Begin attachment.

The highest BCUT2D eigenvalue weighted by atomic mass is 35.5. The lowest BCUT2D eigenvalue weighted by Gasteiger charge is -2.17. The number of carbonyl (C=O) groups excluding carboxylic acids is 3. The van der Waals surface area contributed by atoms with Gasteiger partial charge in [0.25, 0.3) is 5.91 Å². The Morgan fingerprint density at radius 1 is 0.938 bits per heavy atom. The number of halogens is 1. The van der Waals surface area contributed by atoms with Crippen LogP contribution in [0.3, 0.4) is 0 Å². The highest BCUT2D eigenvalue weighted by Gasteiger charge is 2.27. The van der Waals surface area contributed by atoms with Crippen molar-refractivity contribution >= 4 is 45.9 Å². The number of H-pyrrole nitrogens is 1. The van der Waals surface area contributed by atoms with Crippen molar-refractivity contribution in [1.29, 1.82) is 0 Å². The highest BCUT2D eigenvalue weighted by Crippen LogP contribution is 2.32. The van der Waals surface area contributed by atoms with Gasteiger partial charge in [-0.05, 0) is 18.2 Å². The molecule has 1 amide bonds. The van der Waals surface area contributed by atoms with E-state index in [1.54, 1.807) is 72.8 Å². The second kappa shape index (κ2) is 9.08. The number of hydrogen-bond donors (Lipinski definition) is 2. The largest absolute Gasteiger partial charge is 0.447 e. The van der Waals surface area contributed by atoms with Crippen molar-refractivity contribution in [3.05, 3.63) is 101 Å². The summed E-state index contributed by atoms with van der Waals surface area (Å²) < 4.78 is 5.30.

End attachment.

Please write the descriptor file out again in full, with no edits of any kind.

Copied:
The highest BCUT2D eigenvalue weighted by atomic mass is 35.5. The lowest BCUT2D eigenvalue weighted by Gasteiger charge is -2.17. The number of carbonyl (C=O) groups excluding carboxylic acids is 3. The van der Waals surface area contributed by atoms with Gasteiger partial charge in [0.25, 0.3) is 5.91 Å². The Morgan fingerprint density at radius 1 is 0.938 bits per heavy atom. The number of halogens is 1. The van der Waals surface area contributed by atoms with Crippen LogP contribution in [0.3, 0.4) is 0 Å². The highest BCUT2D eigenvalue weighted by Gasteiger charge is 2.27. The van der Waals surface area contributed by atoms with Crippen molar-refractivity contribution >= 4 is 45.9 Å². The number of H-pyrrole nitrogens is 1. The van der Waals surface area contributed by atoms with Crippen molar-refractivity contribution in [1.29, 1.82) is 0 Å². The highest BCUT2D eigenvalue weighted by Crippen LogP contribution is 2.32. The van der Waals surface area contributed by atoms with Gasteiger partial charge in [-0.05, 0) is 18.2 Å². The molecule has 1 amide bonds. The van der Waals surface area contributed by atoms with E-state index in [1.54, 1.807) is 72.8 Å². The second kappa shape index (κ2) is 9.08. The number of hydrogen-bond donors (Lipinski definition) is 2. The largest absolute Gasteiger partial charge is 0.447 e. The van der Waals surface area contributed by atoms with Crippen molar-refractivity contribution in [3.05, 3.63) is 101 Å². The summed E-state index contributed by atoms with van der Waals surface area (Å²) < 4.78 is 5.30.